my story from behind the camera (part four)

by John Waco Jr August. 22, 2018 530 views

Whether digital or film, Hollywood uses cameras that fit the needs of the individual production and scene being shot. Criteria that often drives this decision include: - Size, shape, weight, and ruggedness appropriate for whatever camera support devices (tripod, handheld, dolly, crane, Steadicam, railcam, drone, etc.) are needed to produce the shot(s) required.- The ability to accept makes/models of industry accepted lenses and accessories with the focal length, aperture and aesthetic look required.- An imager size appropriate for the depth-of-field desired.- Light sensitivity and exposure latitude appropriate for the lighting conditions.- A recording medium and codec (if digital) appropriate for the desired post-production workflow.- An imager resolution appropriate for the desired post-production workflow and deliverable requirements. In a general sense this often winds up being a camera small and light enough to be handheld on one’s shoulder if need be (about 10-20 lbs with lens, batteries and accessories), have a PL or PV lens mount and rod system for industry standard cinematography lenses and accessories, have a Super-35mm sized imager (or occasionally a larger or smaller imager), a light sensitivity of approximately ISO 800-1250 with 12-14 stops of latitude, a RAW or LOG recording codec (if digital), and a 2K, 4K or higher resolution. There are many cameras that fit this general description as others have noted in this thread. Popular ones are the Arri Alexa family of cameras, various RED cameras and Sony Cine-Alta series cameras. Generally speaking cameras fall into 4 categories: Very large film: 70mm/IMAX etc. Anamorphic 35mm Super 35mm 16mm Generally the cost of your production drops with each step down the list. Of course we now have digital equivalents of all these formats. Brands such as Sony, RED, and Arri have all done their fair share of dominating the digital market in their market segments. The field is wide open now, though. The days of selling a heap of digital HD video cameras for $200k are well and truly behind us. That said, there are still some specialty cameras that will sell for over a million. As for which cameras are being used for feature film production: From the iPhone camera, through DSLR's, 'prosumer' cine cameras, RED's, F35's, Arri's, to Panavision, Sony, Canon and IMAX. It's all up for grabs now!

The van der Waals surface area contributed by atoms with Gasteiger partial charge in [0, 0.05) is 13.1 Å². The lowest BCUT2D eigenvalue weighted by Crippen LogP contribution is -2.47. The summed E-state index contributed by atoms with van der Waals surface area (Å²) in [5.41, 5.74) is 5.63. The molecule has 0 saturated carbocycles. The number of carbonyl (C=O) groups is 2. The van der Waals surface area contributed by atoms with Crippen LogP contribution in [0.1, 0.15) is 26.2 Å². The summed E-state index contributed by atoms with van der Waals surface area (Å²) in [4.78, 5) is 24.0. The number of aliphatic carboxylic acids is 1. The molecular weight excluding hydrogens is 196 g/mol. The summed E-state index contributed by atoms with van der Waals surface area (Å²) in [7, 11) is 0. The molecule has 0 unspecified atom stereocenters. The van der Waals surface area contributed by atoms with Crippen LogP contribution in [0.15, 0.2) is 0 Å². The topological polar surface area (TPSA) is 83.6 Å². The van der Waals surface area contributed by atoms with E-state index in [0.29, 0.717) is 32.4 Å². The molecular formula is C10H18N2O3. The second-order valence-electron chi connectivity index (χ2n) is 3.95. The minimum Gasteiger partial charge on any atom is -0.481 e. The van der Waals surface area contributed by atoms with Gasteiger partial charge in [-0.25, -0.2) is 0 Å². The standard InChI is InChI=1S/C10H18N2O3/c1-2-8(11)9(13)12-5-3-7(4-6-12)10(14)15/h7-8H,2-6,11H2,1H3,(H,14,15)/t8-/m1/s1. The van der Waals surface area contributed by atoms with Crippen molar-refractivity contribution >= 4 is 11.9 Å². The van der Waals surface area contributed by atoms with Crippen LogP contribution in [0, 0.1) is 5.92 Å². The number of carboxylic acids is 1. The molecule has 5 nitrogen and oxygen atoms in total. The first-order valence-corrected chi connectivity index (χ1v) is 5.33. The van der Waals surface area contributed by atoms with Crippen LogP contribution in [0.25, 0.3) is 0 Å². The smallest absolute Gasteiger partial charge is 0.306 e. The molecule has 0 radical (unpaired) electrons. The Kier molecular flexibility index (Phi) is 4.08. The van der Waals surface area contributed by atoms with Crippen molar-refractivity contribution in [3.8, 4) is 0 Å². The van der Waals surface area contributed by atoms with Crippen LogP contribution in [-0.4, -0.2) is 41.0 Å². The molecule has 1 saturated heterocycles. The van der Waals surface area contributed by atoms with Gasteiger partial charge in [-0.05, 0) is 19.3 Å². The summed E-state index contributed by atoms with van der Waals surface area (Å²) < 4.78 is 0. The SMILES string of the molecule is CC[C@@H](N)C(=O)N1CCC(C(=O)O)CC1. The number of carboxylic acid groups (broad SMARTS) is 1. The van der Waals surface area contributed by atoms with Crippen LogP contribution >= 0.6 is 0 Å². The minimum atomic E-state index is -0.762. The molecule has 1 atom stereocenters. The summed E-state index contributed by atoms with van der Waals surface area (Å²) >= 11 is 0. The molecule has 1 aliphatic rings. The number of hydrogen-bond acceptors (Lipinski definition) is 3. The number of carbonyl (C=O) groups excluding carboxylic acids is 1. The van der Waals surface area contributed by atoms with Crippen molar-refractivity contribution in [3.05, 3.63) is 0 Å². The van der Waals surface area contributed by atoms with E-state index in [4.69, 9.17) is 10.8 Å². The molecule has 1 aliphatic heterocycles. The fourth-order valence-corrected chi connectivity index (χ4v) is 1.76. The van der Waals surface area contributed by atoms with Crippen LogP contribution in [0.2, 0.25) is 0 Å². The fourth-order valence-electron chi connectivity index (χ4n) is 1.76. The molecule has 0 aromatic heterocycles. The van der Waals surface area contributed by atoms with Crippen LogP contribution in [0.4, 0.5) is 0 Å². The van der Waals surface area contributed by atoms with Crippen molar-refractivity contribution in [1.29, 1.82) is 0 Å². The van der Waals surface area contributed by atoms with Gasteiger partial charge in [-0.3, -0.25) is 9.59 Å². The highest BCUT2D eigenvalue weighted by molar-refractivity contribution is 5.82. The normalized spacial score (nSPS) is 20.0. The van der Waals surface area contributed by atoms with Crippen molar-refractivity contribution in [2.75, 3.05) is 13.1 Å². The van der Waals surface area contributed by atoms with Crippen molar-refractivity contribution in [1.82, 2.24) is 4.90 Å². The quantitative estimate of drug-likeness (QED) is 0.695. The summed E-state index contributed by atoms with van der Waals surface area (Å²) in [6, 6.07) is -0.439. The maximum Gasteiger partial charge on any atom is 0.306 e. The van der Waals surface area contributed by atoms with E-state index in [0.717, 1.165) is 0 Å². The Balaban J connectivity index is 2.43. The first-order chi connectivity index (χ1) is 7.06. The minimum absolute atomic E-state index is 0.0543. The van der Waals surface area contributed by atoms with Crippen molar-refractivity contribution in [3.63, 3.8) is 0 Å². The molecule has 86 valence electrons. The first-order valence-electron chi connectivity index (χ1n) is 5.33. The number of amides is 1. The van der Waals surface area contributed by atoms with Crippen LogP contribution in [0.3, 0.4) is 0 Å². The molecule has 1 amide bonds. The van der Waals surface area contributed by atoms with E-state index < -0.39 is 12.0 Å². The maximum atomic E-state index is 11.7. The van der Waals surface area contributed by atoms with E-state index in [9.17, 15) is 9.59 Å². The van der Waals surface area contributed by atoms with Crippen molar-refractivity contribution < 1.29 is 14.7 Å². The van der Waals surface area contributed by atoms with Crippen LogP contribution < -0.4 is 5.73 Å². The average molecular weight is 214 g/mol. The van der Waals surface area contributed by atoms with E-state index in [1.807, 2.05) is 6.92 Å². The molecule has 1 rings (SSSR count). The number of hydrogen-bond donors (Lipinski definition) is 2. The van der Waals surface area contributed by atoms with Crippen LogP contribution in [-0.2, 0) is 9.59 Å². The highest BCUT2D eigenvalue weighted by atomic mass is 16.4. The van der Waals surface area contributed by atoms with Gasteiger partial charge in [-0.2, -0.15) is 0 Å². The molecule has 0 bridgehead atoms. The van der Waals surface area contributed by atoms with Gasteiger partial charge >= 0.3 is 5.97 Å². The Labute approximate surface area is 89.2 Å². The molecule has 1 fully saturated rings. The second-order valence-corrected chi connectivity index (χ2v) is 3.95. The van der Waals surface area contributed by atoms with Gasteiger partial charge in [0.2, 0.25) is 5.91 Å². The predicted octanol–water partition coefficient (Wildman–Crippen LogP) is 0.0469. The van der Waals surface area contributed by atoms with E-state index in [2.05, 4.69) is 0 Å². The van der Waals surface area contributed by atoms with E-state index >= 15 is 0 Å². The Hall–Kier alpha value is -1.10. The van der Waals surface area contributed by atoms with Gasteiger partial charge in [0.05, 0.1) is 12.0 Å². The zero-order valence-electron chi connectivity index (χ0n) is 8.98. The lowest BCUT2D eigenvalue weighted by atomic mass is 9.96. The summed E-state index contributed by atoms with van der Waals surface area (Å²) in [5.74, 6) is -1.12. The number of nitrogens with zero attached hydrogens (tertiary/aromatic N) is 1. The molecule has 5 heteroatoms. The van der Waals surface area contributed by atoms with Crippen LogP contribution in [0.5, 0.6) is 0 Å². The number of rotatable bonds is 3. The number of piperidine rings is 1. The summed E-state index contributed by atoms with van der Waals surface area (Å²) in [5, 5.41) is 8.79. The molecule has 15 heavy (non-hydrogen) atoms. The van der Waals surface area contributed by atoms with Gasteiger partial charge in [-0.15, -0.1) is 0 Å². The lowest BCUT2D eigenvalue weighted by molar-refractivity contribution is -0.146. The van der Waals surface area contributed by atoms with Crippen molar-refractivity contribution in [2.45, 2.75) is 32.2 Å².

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Bill Baird 2 years, 7 months ago

Serious gear !

2 years, 7 months ago Edited
John Waco Jr Replied to Bill Baird 2 years, 7 months ago

Did you like the image of the film camera at the beginning all the rest were digital

2 years, 7 months ago Edited
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